Safety & Critical Infrastructure
As artificial intelligence systems are introduced into our core infrastructures, from hospitals to the power grid, the risks posed by errors and blind spots increase. AI Now studies the way in which AI and related technologies are being applied within these domains and to understand possibilities for safe and responsible AI integration.
The 2017 Report proffers ten policy recommendations:
1 — Core public agencies, such as those responsible for criminal justice, healthcare, welfare, and education (e.g “high stakes” domains) should no longer use ‘black box’ AI and algorithmic systems. This includes the unreviewed or unvalidated use of pre-trained models, AI systems licensed from third party vendors, and algorithmic processes created in-house. The use of such systems by public agencies raises serious due process concerns, and at a minimum such systems should be available for public auditing, testing, and review, and subject to accountability standards…

2 — Before releasing an AI system, companies should run rigorous pre-release trials to ensure that they will not amplify biases and errors due to any issues with the training data, algorithms, or other elements of system design. As this is a rapidly changing field, the methods and assumptions by which such testing is conducted, along with the results, should be openly documented and publicly available, with clear versioning to accommodate updates and new findings…

3 — After releasing an AI system, companies should continue to monitor its use across different contexts and communities. The methods and outcomes of monitoring should be defined through open, academically rigorous processes, and should be accountable to the public. Particularly in high stakes decision-making contexts, the views and experiences of traditionally marginalized communities should be prioritized…

4 — More research and policy making is needed on the use of AI systems in workplace management and monitoring, including hiring and HR. This research will complement the existing focus on worker replacement via automation. Specific attention should be given to the potential impact on labor rights and practices, and should focus especially on the potential for behavioral manipulation and the unintended reinforcement of bias in hiring and promotion…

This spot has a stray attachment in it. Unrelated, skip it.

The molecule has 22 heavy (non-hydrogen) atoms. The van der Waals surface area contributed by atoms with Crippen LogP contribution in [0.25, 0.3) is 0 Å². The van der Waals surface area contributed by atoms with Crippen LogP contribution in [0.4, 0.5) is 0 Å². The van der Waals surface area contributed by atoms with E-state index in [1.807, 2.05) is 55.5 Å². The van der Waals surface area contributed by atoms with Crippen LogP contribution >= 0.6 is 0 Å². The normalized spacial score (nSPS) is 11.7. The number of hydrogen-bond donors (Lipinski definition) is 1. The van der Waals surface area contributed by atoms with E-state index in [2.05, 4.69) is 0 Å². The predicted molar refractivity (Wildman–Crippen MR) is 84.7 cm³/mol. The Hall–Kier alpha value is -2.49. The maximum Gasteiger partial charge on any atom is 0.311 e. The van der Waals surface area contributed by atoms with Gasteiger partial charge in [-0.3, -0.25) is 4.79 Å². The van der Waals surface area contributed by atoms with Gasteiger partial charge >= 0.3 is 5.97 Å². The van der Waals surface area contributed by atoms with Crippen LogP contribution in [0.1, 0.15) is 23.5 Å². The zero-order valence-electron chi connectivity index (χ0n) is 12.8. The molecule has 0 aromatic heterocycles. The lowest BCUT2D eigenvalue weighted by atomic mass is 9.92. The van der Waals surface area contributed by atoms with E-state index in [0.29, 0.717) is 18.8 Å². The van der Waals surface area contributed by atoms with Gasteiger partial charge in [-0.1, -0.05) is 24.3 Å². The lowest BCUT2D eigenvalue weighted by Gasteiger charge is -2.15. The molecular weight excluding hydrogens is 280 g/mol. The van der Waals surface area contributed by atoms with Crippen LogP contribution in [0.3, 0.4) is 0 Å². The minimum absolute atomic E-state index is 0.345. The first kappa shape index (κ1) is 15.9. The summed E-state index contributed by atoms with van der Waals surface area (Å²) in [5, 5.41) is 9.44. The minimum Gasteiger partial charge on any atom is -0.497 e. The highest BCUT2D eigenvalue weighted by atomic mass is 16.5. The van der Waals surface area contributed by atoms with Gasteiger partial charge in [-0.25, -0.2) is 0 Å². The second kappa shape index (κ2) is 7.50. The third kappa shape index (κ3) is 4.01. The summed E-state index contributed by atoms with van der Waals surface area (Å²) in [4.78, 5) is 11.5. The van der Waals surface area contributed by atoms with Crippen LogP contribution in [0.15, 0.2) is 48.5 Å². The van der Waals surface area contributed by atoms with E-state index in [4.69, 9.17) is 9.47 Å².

5 — Develop standards to track the provenance, development, and use of training datasets throughout their life cycle. This is necessary to better understand and monitor issues of bias and representational skews. In addition to developing better records for how a training dataset was created and maintained, social scientists and measurement researchers within the AI bias research field should continue to examine existing training datasets, and work to understand potential blind spots and biases that may already be at work…

6 — Expand AI bias research and mitigation strategies beyond a narrowly technical approach. Bias issues are long term and structural, and contending with them necessitates deep interdisciplinary research. Technical approaches that look for a one-time “fix” for fairness risk oversimplifying the complexity of social systems. Within each domain — such as education, healthcare or criminal justice — legacies of bias and movements toward equality have their own histories and practices. Legacies of bias cannot be “solved” without drawing on domain expertise. Addressing fairness meaningfully will require interdisciplinary collaboration and methods of listening across different disciplines…